As stated by Lucius, creating a Container class is the best solution.
Currently I'm developing an UI application for the XBox.
Therefor I needed something like a positioning engine, with everything being relative, so I didn't need to calculate pixel stuff everytime.
What I did was creating a Container class, which contains roughly following attributes:
VectorTopLeft (Which the element which contains a Container object uses for drawing)
Align (Enum: Right, Center, Left)
VerticalAlign (Enum: Top, Middle, Bottom)
PercentageHeight (getter/setter) (Percentage of the height of the parent container)
PercentageWidth (getter/setter) (Percentage of the width of the parent container)
PixelHeight (getter/setter) (Absolute height in pixels)
PixelWidth (getter/setter) (Absolute width in pixels)
AspectRatio: Used for setting the width to a ratio of the height, usefull for different screen aspects (4/3 or 16/9 for example)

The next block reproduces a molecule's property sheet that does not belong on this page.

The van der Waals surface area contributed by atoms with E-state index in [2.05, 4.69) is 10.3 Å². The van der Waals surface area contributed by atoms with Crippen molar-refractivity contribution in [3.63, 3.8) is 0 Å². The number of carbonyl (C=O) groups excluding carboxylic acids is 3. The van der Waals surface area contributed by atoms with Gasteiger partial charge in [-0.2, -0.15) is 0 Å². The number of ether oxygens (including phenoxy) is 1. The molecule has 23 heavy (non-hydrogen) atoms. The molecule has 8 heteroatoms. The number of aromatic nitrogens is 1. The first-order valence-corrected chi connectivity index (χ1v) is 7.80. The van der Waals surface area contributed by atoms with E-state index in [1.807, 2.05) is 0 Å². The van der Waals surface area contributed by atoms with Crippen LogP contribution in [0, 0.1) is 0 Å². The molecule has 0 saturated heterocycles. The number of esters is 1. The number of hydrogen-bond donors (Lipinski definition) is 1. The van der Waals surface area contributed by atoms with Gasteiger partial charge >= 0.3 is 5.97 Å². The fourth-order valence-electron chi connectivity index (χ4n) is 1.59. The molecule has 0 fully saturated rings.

The following vectors include margins, these are vectors used by the alignment procedure.
The following size attributes also include margins, usefull for calculating remaining sizes
And then some flags which get set to true if something crucial changes, and vectors/size stuff needs to be recalculated.
The alignment stuff is pretty complex, as in the fact that it uses recursion, and also calls previous container functions to shift everything to the right place.
The newrow attribute tells the system that it needs to start the element at a new row in the parent container, and is used for keeping the vertical alignment in mind.
The system might have some minor flaws, but at this moment it works as a charm for all my GUI related positioning stuff, and it works pretty damn fast!